A new film about how artists look using eye tracking technology has now been completed. It was made in collaboration with the Musée Rodin and is the summation of John Tchalenko's last 10 years of innovative research into the subject. John has worked with his son Luke (Dust and Scratches) on the filming and editing. Factum Foundation proudly sponsored the film.
The John Tchalenko's film "Capturing Life" has been presented on the 27th November 2013 at the October Gallery of London. Visit the October Gallery website.
John Tchalenko's film "Capturing life", supported by Factum Foundation.
The eye, brain and hand interact during life drawing. The common scientific explanation of this process is that the eye captures the visual information from the external world, the brain stores this as short-term working memory and transforms it into a programme of manual movements which the hand, assisted by the eye, executes to make the drawing. In this way, a vision of the external world becomes a beautiful picture on paper or canvas.
In the film we observe this process with the help of four different experts. Three of them first came together in 1999 for the National Portrait Gallery’s exhibition, The Painter’s Eye: John Tchalenko, psychology researcher in eye-hand coordination formerly at UAL; Humphrey Ocean RA, painter with many well-known pictures to his name in national and international galleries and collections, and Chris Miall, Head of School of Psychology at the University of Birmingham and researcher in sensorimotor control. Together, they established the foundations of the cognitive study of life drawing and painting. Over the next decade, a number of scientific investigations and art exhibitions developed and amplified some of the original ideas put forward in The Painter’s Eye.
The fourth expert is Nadine Lehni, Conservateur en chef du Patrimoine, curator of the remarkable exhibition at the Musee Rodin in 2011-2012, Rodin, 300 dessins, la saisie du modele. In this exhibition Nadine and her colleagues described the ‘instantaneous drawing’ method used by the sculptor Auguste Rodin (1840-1917). The method consisted in drawing from life very rapidly while the artist’s gaze remained constantly directed towards the model and never towards the paper. This procedure, documented by several of Rodin’s contemporaries, was adopted by the artist because, in his opinion, it produced the most accurate rendering of the model’s pose. Quite separately from the Paris exhibition, John Tchalenko and Chris Miall in London and Birmingham concluded a series of eye-hand interaction and MRI brain scan investigation which showed that periods of ‘blind drawing’ – the equivalent of the Rodin’s ‘instant drawing’ – occurred with both expert artists and novices, and could result in very accurate pictures.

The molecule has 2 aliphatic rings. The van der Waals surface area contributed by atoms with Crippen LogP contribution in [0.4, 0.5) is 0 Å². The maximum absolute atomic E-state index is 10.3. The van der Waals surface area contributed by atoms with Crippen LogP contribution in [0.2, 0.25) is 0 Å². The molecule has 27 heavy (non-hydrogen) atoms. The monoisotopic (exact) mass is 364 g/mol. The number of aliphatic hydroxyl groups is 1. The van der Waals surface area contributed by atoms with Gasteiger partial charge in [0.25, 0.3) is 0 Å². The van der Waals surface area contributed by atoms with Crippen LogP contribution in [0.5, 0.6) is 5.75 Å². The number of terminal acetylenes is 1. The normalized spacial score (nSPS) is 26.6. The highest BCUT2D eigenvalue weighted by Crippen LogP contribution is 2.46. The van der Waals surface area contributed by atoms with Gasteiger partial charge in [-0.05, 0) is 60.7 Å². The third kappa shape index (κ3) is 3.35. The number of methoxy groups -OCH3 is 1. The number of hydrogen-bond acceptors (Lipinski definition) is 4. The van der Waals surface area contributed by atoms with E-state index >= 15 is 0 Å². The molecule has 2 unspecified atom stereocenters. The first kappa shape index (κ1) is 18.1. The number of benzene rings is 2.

The consequences of these observations are far reaching. In the extreme case, if the person drawing does not see the picture as it is being produced, he/she cannot pass judgement as to whether it is “good” or “bad”, and hence cannot modify the emerging drawing accordingly. This is therefore a direct way of drawing, where the hand moves as the visual information is being received, without intervention of the brain’s decision-making processes and without the influence of memory or previous knowledge. It is pure drawing in as much as the sense of vision is directly transformed into action. Quite apart from presenting a formidable tool for the observational artist, ‘blind’ or ‘instantaneous’ drawing highlights the propensity of the human system to carry out such sense-to-action processing in direct response to the external environment.
The one-hour film presents the observations to a general art and science audience. Prior knowledge of the subject matter and technical jargon is not required to understand what is being seen. Extensive use is made of film and visual documentation connected with investigations and exhibitions carried out between 1991 and 2012. The three key locations used are Humphrey Ocean’s painter’s studio, London, Chris Miall’s MRI and visuomotor laboratories, Birmingham and the Musee Rodin, Paris with Nadine Lehni. The film’s director, John Tchalenko, introduces Humphrey, Chris and Nadine as well as presenting some of his eye-hand interaction studies.
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